White Walls

K

kaos1000

Guest
Mr. Mullen,

I just recently started shooting on a short (One of my first projects as a filmmaker). I shot in a kitchen with white walls. Yuck. The shots looked so flat .....even with a bit of background lighting. I decided to review a few DVD's in my collection and see what technique was used when dealling with white walls.

Apparently the secret to dealing with white walls is to not deal with them at all!.......even hospital scenes were done with green or blue.

White walls are very common in real life and seem to be rarely used on film..............and I think I am beginning to see why.

Could you comment on this and explain how you handle white rooms?


Thanks much,

kaos
 
K

Kevin_Zanit

Guest
There has been some conversation about this in the past.

Tomorrow (read 6 hours from now) I will be shooting the next two days of my current feature in a tiny white walled, ugly apartment. It is so small the AD refers to it as "the closet".

I will post details, etc about how I tried to make it look interesting (hopefully I will).

In the meantime, I am sure David has plenty of good advice (the short answer will be - paint the walls).


Kevin Zanit
 
K

kaos1000

Guest
Thanks so much Kevin.........

I would love any insight you could provide.





kaos
 
Paint the walls.

Honestly, paint is one of the cheapest and most effective ways of adding production value, plus it immediately brings up the second issue: what color? And this allows you new ways to express yourself creatively.

White rooms are the curse of the low-budget filmmaker -- especially if you are shooting in video. Only occasionally does it make sense creatively (the starkness.)

I get into more arguments with line producers over painting locations. Even on my last movie, with a six million dollar budget, the line producer told the production designer, director, and myself that we could not afford to paint a living room inside a small house in the movie where the main character lives. Our production designer had to promise him that it could be done for the budget. I couldn't believe it because I've painted rooms on movies with 1/10th of that budget.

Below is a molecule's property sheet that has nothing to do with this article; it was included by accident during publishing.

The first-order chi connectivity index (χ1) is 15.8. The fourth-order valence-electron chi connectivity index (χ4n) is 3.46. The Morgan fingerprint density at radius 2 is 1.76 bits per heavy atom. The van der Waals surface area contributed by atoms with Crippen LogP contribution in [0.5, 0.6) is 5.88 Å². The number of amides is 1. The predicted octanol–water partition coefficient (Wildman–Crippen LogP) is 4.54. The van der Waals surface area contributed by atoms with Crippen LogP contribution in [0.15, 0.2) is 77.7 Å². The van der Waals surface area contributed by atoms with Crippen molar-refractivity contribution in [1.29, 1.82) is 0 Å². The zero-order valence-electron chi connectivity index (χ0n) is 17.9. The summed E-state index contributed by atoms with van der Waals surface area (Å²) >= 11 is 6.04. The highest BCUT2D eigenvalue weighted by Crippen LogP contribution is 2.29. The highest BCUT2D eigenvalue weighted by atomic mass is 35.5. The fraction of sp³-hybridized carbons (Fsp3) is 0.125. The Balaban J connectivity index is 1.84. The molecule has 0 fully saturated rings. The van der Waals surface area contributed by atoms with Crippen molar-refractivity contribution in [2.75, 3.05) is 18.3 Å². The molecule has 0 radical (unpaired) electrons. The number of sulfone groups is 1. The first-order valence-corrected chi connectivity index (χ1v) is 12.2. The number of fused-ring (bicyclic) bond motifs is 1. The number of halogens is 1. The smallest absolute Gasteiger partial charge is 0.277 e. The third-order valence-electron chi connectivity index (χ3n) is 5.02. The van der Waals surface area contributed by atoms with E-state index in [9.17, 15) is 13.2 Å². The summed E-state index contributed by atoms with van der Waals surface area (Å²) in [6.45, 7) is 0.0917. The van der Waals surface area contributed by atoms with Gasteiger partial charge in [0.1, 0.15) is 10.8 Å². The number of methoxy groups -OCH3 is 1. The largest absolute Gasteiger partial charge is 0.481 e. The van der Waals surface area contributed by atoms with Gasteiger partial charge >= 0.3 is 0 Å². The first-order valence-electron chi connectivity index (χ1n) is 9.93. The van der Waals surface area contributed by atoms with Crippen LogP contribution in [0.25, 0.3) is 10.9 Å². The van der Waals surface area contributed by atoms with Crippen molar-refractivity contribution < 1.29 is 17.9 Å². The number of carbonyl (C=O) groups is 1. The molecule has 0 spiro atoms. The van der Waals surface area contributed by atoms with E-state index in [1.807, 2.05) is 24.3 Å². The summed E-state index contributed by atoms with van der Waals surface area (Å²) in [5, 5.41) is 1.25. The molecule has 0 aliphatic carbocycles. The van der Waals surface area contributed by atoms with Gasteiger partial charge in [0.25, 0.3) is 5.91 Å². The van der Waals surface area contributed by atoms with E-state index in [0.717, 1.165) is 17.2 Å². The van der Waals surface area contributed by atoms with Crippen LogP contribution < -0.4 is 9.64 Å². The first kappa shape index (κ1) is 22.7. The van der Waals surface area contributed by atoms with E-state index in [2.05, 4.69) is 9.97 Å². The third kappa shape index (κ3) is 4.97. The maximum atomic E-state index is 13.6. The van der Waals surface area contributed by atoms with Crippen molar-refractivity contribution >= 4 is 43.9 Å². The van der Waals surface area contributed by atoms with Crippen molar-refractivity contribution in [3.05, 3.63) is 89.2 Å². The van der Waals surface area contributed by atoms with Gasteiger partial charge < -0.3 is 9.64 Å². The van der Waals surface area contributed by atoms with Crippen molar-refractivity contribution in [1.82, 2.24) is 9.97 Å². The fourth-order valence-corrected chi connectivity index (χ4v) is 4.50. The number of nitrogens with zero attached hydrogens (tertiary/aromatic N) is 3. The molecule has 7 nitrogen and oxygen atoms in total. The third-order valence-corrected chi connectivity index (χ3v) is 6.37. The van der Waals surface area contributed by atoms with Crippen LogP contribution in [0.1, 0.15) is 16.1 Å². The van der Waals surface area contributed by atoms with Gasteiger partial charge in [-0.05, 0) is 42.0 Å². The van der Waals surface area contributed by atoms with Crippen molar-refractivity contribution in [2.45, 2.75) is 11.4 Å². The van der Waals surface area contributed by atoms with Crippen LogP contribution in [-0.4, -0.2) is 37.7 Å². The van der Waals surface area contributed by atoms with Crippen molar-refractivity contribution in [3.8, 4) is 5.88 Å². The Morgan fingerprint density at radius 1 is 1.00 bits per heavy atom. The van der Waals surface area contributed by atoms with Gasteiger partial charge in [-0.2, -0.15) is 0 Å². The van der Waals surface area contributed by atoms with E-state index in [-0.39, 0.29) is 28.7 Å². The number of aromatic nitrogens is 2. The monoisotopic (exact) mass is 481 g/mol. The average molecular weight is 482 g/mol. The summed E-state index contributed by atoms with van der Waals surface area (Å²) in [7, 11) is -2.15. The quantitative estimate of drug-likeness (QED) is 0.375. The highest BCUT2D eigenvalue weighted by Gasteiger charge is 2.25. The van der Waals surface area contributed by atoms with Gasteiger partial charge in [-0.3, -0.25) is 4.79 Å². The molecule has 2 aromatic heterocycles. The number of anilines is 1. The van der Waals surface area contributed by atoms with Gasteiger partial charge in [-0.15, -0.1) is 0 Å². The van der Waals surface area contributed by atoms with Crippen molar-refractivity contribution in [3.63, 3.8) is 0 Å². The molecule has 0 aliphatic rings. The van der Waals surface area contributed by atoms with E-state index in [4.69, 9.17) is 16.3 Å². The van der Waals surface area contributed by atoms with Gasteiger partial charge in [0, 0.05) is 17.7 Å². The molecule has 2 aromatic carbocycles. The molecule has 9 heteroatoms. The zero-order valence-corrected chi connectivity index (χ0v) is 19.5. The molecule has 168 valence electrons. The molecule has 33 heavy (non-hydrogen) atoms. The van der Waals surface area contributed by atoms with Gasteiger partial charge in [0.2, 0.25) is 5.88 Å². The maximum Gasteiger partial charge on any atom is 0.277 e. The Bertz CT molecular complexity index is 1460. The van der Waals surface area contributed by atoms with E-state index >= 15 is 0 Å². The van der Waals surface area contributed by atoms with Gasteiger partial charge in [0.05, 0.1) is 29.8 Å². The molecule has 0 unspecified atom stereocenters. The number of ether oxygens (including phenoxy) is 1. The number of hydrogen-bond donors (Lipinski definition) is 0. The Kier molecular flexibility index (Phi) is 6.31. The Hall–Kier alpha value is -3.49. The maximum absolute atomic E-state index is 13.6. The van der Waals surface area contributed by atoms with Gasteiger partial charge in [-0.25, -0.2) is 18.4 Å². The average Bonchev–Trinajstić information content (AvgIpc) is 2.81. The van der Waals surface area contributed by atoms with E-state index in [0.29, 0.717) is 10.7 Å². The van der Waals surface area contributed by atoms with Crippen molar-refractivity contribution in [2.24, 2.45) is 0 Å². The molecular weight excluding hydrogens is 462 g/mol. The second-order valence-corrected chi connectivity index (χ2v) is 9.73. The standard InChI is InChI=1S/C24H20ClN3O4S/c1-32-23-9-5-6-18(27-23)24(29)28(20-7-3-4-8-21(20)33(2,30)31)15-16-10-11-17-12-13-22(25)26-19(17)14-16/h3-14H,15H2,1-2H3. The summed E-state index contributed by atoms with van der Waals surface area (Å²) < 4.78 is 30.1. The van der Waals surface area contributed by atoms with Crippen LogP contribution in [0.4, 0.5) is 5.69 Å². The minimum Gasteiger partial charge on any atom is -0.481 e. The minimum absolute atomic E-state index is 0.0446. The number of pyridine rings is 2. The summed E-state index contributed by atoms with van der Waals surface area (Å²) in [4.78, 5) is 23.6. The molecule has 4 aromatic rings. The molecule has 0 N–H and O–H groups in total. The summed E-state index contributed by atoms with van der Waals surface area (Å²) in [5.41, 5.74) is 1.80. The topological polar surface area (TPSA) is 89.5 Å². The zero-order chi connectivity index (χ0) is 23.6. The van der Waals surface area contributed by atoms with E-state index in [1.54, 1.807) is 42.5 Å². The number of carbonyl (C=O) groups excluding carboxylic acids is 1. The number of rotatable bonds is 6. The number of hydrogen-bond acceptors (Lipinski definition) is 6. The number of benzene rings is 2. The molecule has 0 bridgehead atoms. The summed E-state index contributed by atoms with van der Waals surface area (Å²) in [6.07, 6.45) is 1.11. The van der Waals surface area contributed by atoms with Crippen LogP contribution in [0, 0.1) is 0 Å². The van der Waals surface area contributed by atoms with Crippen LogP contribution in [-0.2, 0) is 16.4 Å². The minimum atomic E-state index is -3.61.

How to deal with white walls? Dress out as much of the white as you can, get the actors as far away from the walls as possible so you can flag the light off of the walls. Shoot angles away from the biggest areas of flat white wall -- shoot towards open doors, windows, etc. -- anything to add depth.
 
K

Kevin_Zanit

Guest
Well I just got home from a long day of shooting in a disgustingly small white location (with one more day to go). The room was so small we had trouble using wall spreaders because even trying to get them into the room was a challenge.

Painting was not an option because the walls are very old and textured in such a way that the production designer did not feel he would be able to paint them back properly.

This location was originally supposed to be on a stage, but at the last minute money changed and we were stuck here.

It actually went much better than I expected, and was much less trouble than it should have been.

The biggest factor was that the art department was able to really dress the walls with old grungy cardboard, thus darkening the surroundings (the character is a weird artist).

I have some pictures, but none are particularly interesting, or helpful.

It was a day scene, and the room has two large windows. I lit essentially only from these windows, with very soft light with a fast fall off to help keep it off the walls. I put light diffusion on the windows, and then some light diffusion on the actual units. I used two units, hitting different areas of the room. Then I took a 2x4 Kino on wall spreaders in the middle of the room pointing fairly downward.

This arrangement worked for most of the coverage, but when I needed some tweaking for close ups I used a 4x4 Kino with Opal on it.

It worked pretty well. I think the key was breaking up the walls, having the lights fall off quickly, and properly cutting them.

I expect to use negative fill in situations such as this one, but I actually did not need to today. I think it was the cardboard.


Kevin Zanit
 
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